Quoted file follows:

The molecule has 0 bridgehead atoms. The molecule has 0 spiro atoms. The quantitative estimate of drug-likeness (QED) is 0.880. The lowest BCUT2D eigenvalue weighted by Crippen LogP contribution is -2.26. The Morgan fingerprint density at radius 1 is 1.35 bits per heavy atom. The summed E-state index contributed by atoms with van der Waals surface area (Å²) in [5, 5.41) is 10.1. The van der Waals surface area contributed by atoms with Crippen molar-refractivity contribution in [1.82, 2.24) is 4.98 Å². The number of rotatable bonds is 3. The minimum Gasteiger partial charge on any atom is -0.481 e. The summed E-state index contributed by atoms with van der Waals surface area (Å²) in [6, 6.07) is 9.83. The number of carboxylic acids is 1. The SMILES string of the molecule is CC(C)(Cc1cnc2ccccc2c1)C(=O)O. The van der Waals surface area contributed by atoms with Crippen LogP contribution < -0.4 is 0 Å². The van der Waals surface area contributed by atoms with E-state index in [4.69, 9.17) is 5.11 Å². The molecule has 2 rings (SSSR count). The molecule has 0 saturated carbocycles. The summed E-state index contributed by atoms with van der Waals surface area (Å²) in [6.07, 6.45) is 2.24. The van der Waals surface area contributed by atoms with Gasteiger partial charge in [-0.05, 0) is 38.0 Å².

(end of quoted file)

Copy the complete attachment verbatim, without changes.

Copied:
The molecule has 0 bridgehead atoms. The molecule has 0 spiro atoms. The quantitative estimate of drug-likeness (QED) is 0.880. The lowest BCUT2D eigenvalue weighted by Crippen LogP contribution is -2.26. The Morgan fingerprint density at radius 1 is 1.35 bits per heavy atom. The summed E-state index contributed by atoms with van der Waals surface area (Å²) in [5, 5.41) is 10.1. The van der Waals surface area contributed by atoms with Crippen molar-refractivity contribution in [1.82, 2.24) is 4.98 Å². The number of rotatable bonds is 3. The minimum Gasteiger partial charge on any atom is -0.481 e. The summed E-state index contributed by atoms with van der Waals surface area (Å²) in [6, 6.07) is 9.83. The number of carboxylic acids is 1. The SMILES string of the molecule is CC(C)(Cc1cnc2ccccc2c1)C(=O)O. The van der Waals surface area contributed by atoms with Crippen LogP contribution < -0.4 is 0 Å². The van der Waals surface area contributed by atoms with E-state index in [4.69, 9.17) is 5.11 Å². The molecule has 2 rings (SSSR count). The molecule has 0 saturated carbocycles. The summed E-state index contributed by atoms with van der Waals surface area (Å²) in [6.07, 6.45) is 2.24. The van der Waals surface area contributed by atoms with Gasteiger partial charge in [-0.05, 0) is 38.0 Å².